One expression of the power law distribution in a scale free network is the 20-80 division. 20% of the population have 80% of the wealth. As a consequence, if your economy goes from $1 trillion to $2 trillion, the top 20% will go from having $800 billion to $1.6 billion, while the bottom 20% will go from having $200 billion to $400 billion. If, for purposes of simplification, we assume a steady-state population, we will see that the bottom 80% are twice as wealthy as a group -- but so are the top 20%. Note that we also see the rich getting richer and the distance between the top 20% and the bottom 80% getting greater; however, we also see the bottom 80% getting wealthier as well.

When discussing the economy -- the system of mutual exchange -- as a scale free network, we need to understand that you get a link every time you engage in a transaction. The more mutual exchange transactions you engage in, the wealthier you will become. Each party is better off after the transaction. When you earn money, it's a gain, and when you spend money, it's a gain. However, some people engage in more economic transactions than others. I engage in relatively few economic transactions; Bill Gates engaged in a quite large number of economic transactions over his lifetime. Neither of us have lost any links, but have only gained them over time. In this sense, once you enter into the system of mutual exchange, you can only benefit with each transaction, adding more and more links.

This of course does not account for ways in which the equivalent of a "broken link" could occur. Taxes at the very least prevent mutual transactions from taking place (assuming zero effect), and likely result in the equivalent of breaking links, thus impoverishing people relative to their current or potential wealth. A law protecting one business from competition has the same effect -- it effectively breaks links, or at least prevents links from being made.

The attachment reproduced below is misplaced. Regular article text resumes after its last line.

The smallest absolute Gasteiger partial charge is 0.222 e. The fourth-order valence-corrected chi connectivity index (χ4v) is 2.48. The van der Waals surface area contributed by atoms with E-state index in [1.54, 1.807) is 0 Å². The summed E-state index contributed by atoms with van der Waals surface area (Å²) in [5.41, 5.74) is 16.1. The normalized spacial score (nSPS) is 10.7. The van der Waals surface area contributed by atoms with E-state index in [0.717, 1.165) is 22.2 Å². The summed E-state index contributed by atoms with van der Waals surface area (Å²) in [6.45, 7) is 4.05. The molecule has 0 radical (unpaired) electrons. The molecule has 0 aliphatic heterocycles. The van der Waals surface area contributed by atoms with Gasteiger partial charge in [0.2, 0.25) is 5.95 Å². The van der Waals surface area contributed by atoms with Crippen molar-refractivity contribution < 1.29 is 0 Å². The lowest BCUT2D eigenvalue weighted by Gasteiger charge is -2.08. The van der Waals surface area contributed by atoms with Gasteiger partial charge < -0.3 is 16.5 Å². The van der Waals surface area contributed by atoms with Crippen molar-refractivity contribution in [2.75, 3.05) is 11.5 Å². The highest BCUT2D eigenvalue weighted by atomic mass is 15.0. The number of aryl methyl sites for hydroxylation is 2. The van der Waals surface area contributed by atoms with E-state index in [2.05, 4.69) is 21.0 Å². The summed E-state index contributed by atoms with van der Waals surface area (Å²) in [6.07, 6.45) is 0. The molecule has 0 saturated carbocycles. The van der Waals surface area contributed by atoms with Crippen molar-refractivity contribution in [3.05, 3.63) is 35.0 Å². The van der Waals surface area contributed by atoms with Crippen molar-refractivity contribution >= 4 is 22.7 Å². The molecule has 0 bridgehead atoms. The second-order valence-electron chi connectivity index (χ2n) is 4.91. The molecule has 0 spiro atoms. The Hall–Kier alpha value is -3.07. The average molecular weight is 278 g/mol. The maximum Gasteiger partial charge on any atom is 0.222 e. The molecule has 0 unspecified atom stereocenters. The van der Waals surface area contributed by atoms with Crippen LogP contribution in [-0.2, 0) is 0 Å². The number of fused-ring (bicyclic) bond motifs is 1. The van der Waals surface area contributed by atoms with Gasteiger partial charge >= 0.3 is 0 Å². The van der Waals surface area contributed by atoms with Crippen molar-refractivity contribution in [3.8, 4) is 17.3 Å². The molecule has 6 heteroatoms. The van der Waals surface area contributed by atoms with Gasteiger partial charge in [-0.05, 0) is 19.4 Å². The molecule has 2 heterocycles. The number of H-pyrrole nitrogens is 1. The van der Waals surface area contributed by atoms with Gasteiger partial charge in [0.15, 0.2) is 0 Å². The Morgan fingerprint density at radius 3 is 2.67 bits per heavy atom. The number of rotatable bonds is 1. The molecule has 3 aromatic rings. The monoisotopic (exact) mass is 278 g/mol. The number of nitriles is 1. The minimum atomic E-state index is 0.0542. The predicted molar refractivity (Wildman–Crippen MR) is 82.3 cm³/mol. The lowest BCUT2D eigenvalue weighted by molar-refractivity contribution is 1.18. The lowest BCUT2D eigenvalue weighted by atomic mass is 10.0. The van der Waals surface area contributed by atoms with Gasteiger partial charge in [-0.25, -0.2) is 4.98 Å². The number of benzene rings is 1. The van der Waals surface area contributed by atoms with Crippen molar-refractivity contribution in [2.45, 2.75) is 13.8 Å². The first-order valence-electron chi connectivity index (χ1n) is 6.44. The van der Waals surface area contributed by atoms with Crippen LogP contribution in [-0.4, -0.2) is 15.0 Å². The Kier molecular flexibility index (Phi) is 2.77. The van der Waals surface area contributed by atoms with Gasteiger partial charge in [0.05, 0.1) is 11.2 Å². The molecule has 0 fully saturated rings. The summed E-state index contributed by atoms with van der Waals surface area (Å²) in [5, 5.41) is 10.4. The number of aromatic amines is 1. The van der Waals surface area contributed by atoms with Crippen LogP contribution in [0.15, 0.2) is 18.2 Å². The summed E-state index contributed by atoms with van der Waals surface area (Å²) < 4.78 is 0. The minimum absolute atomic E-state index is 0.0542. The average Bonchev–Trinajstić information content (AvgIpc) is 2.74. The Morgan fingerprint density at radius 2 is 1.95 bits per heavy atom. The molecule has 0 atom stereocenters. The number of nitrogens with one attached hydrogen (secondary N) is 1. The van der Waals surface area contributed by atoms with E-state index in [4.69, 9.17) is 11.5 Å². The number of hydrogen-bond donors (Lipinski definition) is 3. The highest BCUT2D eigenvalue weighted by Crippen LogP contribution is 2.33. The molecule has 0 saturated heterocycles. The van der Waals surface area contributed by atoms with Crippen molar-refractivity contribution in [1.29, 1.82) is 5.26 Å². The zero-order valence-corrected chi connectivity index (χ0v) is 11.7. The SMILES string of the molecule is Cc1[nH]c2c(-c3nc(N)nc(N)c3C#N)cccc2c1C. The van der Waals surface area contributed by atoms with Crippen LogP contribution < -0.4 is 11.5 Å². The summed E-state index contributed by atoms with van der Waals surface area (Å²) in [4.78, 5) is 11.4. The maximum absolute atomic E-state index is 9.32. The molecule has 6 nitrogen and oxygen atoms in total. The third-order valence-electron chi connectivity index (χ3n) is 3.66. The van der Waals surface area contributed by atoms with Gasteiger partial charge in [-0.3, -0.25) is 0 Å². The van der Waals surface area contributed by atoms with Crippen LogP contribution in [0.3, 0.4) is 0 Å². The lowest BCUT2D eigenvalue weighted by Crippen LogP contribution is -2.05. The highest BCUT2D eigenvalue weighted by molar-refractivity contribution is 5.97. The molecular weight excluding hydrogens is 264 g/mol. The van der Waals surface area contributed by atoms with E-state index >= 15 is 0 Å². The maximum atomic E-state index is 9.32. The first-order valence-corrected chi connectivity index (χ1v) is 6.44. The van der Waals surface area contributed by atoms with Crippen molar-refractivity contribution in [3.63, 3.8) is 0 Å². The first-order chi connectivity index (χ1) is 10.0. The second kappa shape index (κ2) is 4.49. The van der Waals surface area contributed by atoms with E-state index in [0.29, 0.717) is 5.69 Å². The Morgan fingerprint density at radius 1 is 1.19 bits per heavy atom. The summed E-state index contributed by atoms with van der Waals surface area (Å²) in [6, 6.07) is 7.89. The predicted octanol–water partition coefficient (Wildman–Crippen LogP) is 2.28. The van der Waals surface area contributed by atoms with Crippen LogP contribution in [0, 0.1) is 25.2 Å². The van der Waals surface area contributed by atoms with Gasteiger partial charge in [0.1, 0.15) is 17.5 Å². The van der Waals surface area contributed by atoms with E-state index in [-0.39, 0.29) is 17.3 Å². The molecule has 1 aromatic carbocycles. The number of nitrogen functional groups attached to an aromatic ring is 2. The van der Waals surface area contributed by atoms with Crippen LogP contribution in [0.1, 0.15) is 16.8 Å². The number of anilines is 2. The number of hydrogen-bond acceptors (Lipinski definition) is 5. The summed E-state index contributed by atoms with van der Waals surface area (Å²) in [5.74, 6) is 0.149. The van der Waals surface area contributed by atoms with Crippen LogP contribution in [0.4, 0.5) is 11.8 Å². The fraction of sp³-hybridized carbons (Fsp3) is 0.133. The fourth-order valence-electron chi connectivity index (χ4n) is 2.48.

Also, there is more than one kind of scale-free network architecture. There are physical limitations that make such networks increasingly polycentric over time, as more and more links are made. Thus, one would predict that in a freed market, the network architecture would decentralize and make even more people even wealthier, with the gap decreasing. We see this, for example, in the global network of airports. There used to be a very small number of extremely large airports, but the more air traffic, the more large hubs were needed, and now we have several airports in the U.S. that are huge, with ah huge number of medium-large airports. Thus, increased size resulted in a natural redistribution of wealth.

Andrew_FL writes:

That article is, I think, quite revealing about the thinking of some fighting "inequality." He is literally applauding the notion of families never making progress through the generations, but instead them backsliding into poverty.

So then it would appear to me that his goal is not to make everyone well off, but to make everyone perpetually impoverished.